After Hunter kills one of the assassins by impaling him with a staff (just like Arnold Schwarzenegger does in Commando!), Hemlock handcuffs himself to Omega and escapes with her to a landing platform. They are followed by Hunter and Crosshair in what ends up being a terrific showdown. The rain is pouring down, the animation is stunning, and the stakes are high as Hemlock aims a blaster at Omega’s head. The once confident Crosshair has now lost a hand and expresses to Hunter that he cannot make the shot to destroy the handcuffs connecting Omega and Crosshair. With a touching word of encouragement from Hunter and a deft move by Omega to make the target easier to hit, Crosshair manages to shoot and destroy the handcuffs and, in turn, kill Hemlock. In doing so, Crosshair is able to make an extremely difficult shot, despite losing his hand. His marksmanship remains, while his hand (and the trauma of Tantiss) are left behind. 

What follows is one of the best’s most emotional moments in which a tearful Omega sprints to her brothers and gives Crosshair and Hunter massive hugs. How the whole team made it out alive of this finale is incredible, but, ultimately, it’s an intelligent decision from the writing team. Tech’s death was the darkest moment of the entire show and compounding this death with another loss may have been too overwhelming for the tone The Bad Batch tried to strike. The greatest strength of The Bad Batch has been its ability to tap into genuinely touching emotions, primarily through the relationships Omega has with the other members of her team. Another member’s death here would have likely shrouded this finale and, in turn, the series in an uncharacteristic darkness. 

With Hemlock dead and Omega in safe hands, the team leave Tantiss. And just in time – as seconds after departing, Tarkin and his fleet arrives. This fleet includes an Imperial Star Destroyer accompanied by two Venator Star Destroyers. This marks the first appearance of the Imperial-class ship in The Bad Batch and demonstrates how the Republic military of the prequel trilogy is transitioning into the Imperial military of the original trilogy.

In one of the episode’s cooler easter eggs, Tarkin demands that funding for Project Necromancer be reallocated to Project Stardust. This is a reference to the Death Star, which, as revealed in Rogue One, was codenamed Project Stardust by Galen Erso after his daughter Jyn Erso. Tarkin’s desire to push Project Stardust makes sense here and aligns with what we see in Rogue One and A New Hope. Unfortunately though, Project Necromancer is given somewhat of a lackluster resolution in this series finale. Season 3 has expanded greatly on what Hemlock’s secret experiments entailed and explained more about how Palpatine returned in The Rise of Skywalker. It’s clear this isn’t the end to Project Necromancer as members of the Imperial Shadow Council discuss it in The Mandalorian Season 3, but The Bad Batch finale doesn’t do anything to establish that Project Necromancer will go on. A tease that the project will continue may have been difficult to execute given Nala Se’s destruction of the Project Necromancer databank brings a finality to the Empire’s pursuit of Omega. But, nonetheless, a final touch about Project Necromancer would’ve been nice.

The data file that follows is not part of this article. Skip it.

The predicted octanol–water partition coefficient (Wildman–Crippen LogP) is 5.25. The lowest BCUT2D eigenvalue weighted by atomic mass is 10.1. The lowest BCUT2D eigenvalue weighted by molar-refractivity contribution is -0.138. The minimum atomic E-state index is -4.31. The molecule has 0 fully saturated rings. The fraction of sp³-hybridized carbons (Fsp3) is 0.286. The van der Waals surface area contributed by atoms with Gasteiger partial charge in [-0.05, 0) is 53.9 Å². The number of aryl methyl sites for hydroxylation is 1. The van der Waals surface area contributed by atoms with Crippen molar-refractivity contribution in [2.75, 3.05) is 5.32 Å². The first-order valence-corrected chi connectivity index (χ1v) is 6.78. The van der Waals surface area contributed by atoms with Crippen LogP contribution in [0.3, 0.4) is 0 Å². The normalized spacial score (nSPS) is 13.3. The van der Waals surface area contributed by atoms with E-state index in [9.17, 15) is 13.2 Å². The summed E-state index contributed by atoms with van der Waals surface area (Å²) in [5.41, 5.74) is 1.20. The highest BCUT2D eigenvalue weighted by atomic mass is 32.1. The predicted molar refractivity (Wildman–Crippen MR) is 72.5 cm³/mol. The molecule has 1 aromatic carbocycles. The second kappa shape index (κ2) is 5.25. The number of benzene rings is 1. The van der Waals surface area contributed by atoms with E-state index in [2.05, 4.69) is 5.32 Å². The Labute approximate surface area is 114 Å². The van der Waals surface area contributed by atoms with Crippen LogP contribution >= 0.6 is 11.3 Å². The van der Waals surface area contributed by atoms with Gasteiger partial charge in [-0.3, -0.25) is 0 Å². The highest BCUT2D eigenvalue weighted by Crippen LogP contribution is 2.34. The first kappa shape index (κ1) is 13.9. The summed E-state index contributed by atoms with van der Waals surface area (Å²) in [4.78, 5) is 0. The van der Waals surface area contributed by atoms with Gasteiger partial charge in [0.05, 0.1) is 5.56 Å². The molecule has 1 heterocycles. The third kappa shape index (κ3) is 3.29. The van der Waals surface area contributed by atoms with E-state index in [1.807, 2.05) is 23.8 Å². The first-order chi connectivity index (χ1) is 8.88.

The team return to Pabu and finally settle down after such a hectic run of events. Sitting side-by-side, Hunter says to Omega, “Now we get to choose who we want to be.” Omega asks, “Like what?” “Whatever we want, kid,” Hunter responds. “Whatever we want.” Following this, Omega endearingly rests her head on Hunter’s arm.

Following in the footsteps of The Clone Wars and Rebels, The Bad Batch then makes a time jump for its epilogue sequence. Years have past and Omega has grown up, now sporting longer hair and Hunter’s old red bandana to tie her hair up. Omega is readying to leave Pabu and join the Rebellion, while a bearded Hunter takes on a fatherly protective role in wanting her to stay safe. “You’re our kid, Omega,” Hunter says. “You always will be.” The Bad Batch manages to leave the audience with a tear in our eye as Hunter and Omega lovingly hug before Hunter sees Omega off. With Omega heading off to join the Rebellion, the door is wide open for the character to return. This may be in her own show or perhaps in live-action (maybe even in Dave Filoni’s upcoming movie set between Episodes VI and VII). Either way, Omega’s journey to this point has been a lovely one and has made Omega rank among the most endearing Star Wars characters of all time. 

VERDICT: 8/10

The Bad Batch comes to a conclusion with great intensity, suspense, and emotion. Adopting a structure similar to many Star Wars final battles in fluctuating between different groups of characters, “The Cavalry Has Arrived” is a resounding finale to what is one of the best Star Wars shows to date. The series finale overcomes the repetitiveness of trying to escape Tantiss again with rapid pacing and a tight focus on the Bad Batch and their love for one another. Crosshair, who has been the highlight of this season, is given a fitting end as he is able to move past his trauma and retain his expert marksmanship despite losing a hand. While Rampart and Project Necromancer are given somewhat lackluster resolutions, the episode concludes with a brilliantly emotional epilogue that fittingly closes this story out while leaving the door open for more adventures with Omega. It’s with great joy and a tear in our eyes that The Bad Batch wraps up after 47 episodes. The series finale underwhelmed in some areas, but overwhelmingly excelled as an endearing conclusion for one of Star Wars’ most endearing stories.

The HoloFiles